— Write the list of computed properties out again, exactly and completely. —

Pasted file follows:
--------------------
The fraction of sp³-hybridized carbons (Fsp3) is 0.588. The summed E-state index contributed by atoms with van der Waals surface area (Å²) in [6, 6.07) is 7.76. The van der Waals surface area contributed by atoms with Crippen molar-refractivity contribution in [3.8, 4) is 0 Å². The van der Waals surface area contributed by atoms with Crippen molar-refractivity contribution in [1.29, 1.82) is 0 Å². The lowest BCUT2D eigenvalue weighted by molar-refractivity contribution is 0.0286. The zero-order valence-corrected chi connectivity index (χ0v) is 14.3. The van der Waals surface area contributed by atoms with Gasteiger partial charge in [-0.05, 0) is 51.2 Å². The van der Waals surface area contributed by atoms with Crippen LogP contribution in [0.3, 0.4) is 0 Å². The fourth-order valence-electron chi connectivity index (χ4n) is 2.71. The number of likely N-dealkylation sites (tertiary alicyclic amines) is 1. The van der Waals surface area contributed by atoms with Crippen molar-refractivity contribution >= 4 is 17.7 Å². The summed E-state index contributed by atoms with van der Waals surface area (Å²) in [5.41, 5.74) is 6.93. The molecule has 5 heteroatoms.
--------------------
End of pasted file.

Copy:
The fraction of sp³-hybridized carbons (Fsp3) is 0.588. The summed E-state index contributed by atoms with van der Waals surface area (Å²) in [6, 6.07) is 7.76. The van der Waals surface area contributed by atoms with Crippen molar-refractivity contribution in [3.8, 4) is 0 Å². The van der Waals surface area contributed by atoms with Crippen molar-refractivity contribution in [1.29, 1.82) is 0 Å². The lowest BCUT2D eigenvalue weighted by molar-refractivity contribution is 0.0286. The zero-order valence-corrected chi connectivity index (χ0v) is 14.3. The van der Waals surface area contributed by atoms with Gasteiger partial charge in [-0.05, 0) is 51.2 Å². The van der Waals surface area contributed by atoms with Crippen LogP contribution in [0.3, 0.4) is 0 Å². The fourth-order valence-electron chi connectivity index (χ4n) is 2.71. The number of likely N-dealkylation sites (tertiary alicyclic amines) is 1. The van der Waals surface area contributed by atoms with Crippen molar-refractivity contribution >= 4 is 17.7 Å². The summed E-state index contributed by atoms with van der Waals surface area (Å²) in [5.41, 5.74) is 6.93. The molecule has 5 heteroatoms.